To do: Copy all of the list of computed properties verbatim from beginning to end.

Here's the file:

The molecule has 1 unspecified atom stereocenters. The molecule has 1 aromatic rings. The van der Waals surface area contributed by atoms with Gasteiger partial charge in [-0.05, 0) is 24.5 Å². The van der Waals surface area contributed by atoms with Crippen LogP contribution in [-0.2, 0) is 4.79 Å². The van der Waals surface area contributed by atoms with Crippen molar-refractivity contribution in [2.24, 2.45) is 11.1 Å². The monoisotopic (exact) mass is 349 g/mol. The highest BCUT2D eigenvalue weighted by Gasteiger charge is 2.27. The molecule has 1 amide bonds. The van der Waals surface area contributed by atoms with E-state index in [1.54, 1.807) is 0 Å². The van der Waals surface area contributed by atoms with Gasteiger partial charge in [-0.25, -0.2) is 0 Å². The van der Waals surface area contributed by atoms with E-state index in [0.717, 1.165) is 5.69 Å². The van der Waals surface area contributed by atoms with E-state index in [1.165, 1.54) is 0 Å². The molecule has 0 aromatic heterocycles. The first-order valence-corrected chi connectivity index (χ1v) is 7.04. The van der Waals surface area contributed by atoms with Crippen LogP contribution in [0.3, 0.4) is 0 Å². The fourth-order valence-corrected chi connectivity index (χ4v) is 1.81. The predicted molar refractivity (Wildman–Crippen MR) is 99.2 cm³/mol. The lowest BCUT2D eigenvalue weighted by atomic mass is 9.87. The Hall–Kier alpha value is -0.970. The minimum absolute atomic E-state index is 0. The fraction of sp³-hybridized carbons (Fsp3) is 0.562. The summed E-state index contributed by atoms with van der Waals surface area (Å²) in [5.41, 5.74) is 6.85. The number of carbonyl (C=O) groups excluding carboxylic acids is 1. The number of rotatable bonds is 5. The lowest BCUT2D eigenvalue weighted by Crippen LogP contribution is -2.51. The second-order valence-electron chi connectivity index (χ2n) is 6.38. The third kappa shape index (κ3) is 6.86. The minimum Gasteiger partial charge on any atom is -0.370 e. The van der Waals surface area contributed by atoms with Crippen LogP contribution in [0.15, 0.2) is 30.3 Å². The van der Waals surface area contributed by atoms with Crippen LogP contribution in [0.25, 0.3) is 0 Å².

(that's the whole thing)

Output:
The molecule has 1 unspecified atom stereocenters. The molecule has 1 aromatic rings. The van der Waals surface area contributed by atoms with Gasteiger partial charge in [-0.05, 0) is 24.5 Å². The van der Waals surface area contributed by atoms with Crippen LogP contribution in [-0.2, 0) is 4.79 Å². The van der Waals surface area contributed by atoms with Crippen molar-refractivity contribution in [2.24, 2.45) is 11.1 Å². The monoisotopic (exact) mass is 349 g/mol. The highest BCUT2D eigenvalue weighted by Gasteiger charge is 2.27. The molecule has 1 amide bonds. The van der Waals surface area contributed by atoms with E-state index in [1.54, 1.807) is 0 Å². The van der Waals surface area contributed by atoms with Gasteiger partial charge in [-0.25, -0.2) is 0 Å². The van der Waals surface area contributed by atoms with E-state index in [0.717, 1.165) is 5.69 Å². The van der Waals surface area contributed by atoms with E-state index in [1.165, 1.54) is 0 Å². The molecule has 0 aromatic heterocycles. The first-order valence-corrected chi connectivity index (χ1v) is 7.04. The van der Waals surface area contributed by atoms with Crippen LogP contribution in [0.3, 0.4) is 0 Å². The fourth-order valence-corrected chi connectivity index (χ4v) is 1.81. The predicted molar refractivity (Wildman–Crippen MR) is 99.2 cm³/mol. The lowest BCUT2D eigenvalue weighted by atomic mass is 9.87. The Hall–Kier alpha value is -0.970. The minimum absolute atomic E-state index is 0. The fraction of sp³-hybridized carbons (Fsp3) is 0.562. The summed E-state index contributed by atoms with van der Waals surface area (Å²) in [5.41, 5.74) is 6.85. The number of carbonyl (C=O) groups excluding carboxylic acids is 1. The number of rotatable bonds is 5. The lowest BCUT2D eigenvalue weighted by Crippen LogP contribution is -2.51. The second-order valence-electron chi connectivity index (χ2n) is 6.38. The third kappa shape index (κ3) is 6.86. The minimum Gasteiger partial charge on any atom is -0.370 e. The van der Waals surface area contributed by atoms with Crippen LogP contribution in [0.15, 0.2) is 30.3 Å². The van der Waals surface area contributed by atoms with Crippen LogP contribution in [0.25, 0.3) is 0 Å².